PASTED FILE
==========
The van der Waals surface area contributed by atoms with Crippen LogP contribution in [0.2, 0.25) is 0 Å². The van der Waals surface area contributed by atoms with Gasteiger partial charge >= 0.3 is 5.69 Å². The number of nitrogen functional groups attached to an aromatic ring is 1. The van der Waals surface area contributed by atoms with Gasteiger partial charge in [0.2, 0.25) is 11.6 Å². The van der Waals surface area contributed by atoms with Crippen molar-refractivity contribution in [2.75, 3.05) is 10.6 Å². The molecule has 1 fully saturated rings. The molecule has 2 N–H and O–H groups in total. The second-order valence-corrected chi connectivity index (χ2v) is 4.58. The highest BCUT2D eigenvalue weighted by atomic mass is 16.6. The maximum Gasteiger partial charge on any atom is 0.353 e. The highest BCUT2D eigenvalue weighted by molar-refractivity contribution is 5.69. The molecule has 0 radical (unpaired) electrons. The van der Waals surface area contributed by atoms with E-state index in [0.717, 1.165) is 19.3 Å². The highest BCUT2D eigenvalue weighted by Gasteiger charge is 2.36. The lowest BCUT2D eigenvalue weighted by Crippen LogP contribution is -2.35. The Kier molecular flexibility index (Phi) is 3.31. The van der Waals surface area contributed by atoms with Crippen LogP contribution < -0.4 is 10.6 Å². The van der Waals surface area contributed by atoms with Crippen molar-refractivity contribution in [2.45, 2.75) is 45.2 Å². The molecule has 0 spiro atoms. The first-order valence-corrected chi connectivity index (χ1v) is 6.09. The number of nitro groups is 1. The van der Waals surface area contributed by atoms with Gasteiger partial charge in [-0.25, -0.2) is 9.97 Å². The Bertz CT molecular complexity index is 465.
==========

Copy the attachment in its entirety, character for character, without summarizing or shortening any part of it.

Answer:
The van der Waals surface area contributed by atoms with Crippen LogP contribution in [0.2, 0.25) is 0 Å². The van der Waals surface area contributed by atoms with Gasteiger partial charge >= 0.3 is 5.69 Å². The number of nitrogen functional groups attached to an aromatic ring is 1. The van der Waals surface area contributed by atoms with Gasteiger partial charge in [0.2, 0.25) is 11.6 Å². The van der Waals surface area contributed by atoms with Crippen molar-refractivity contribution in [2.75, 3.05) is 10.6 Å². The molecule has 1 fully saturated rings. The molecule has 2 N–H and O–H groups in total. The second-order valence-corrected chi connectivity index (χ2v) is 4.58. The highest BCUT2D eigenvalue weighted by atomic mass is 16.6. The maximum Gasteiger partial charge on any atom is 0.353 e. The highest BCUT2D eigenvalue weighted by molar-refractivity contribution is 5.69. The molecule has 0 radical (unpaired) electrons. The van der Waals surface area contributed by atoms with E-state index in [0.717, 1.165) is 19.3 Å². The highest BCUT2D eigenvalue weighted by Gasteiger charge is 2.36. The lowest BCUT2D eigenvalue weighted by Crippen LogP contribution is -2.35. The Kier molecular flexibility index (Phi) is 3.31. The van der Waals surface area contributed by atoms with Crippen LogP contribution < -0.4 is 10.6 Å². The van der Waals surface area contributed by atoms with Crippen molar-refractivity contribution in [2.45, 2.75) is 45.2 Å². The molecule has 0 spiro atoms. The first-order valence-corrected chi connectivity index (χ1v) is 6.09. The number of nitro groups is 1. The van der Waals surface area contributed by atoms with Gasteiger partial charge in [-0.25, -0.2) is 9.97 Å². The Bertz CT molecular complexity index is 465.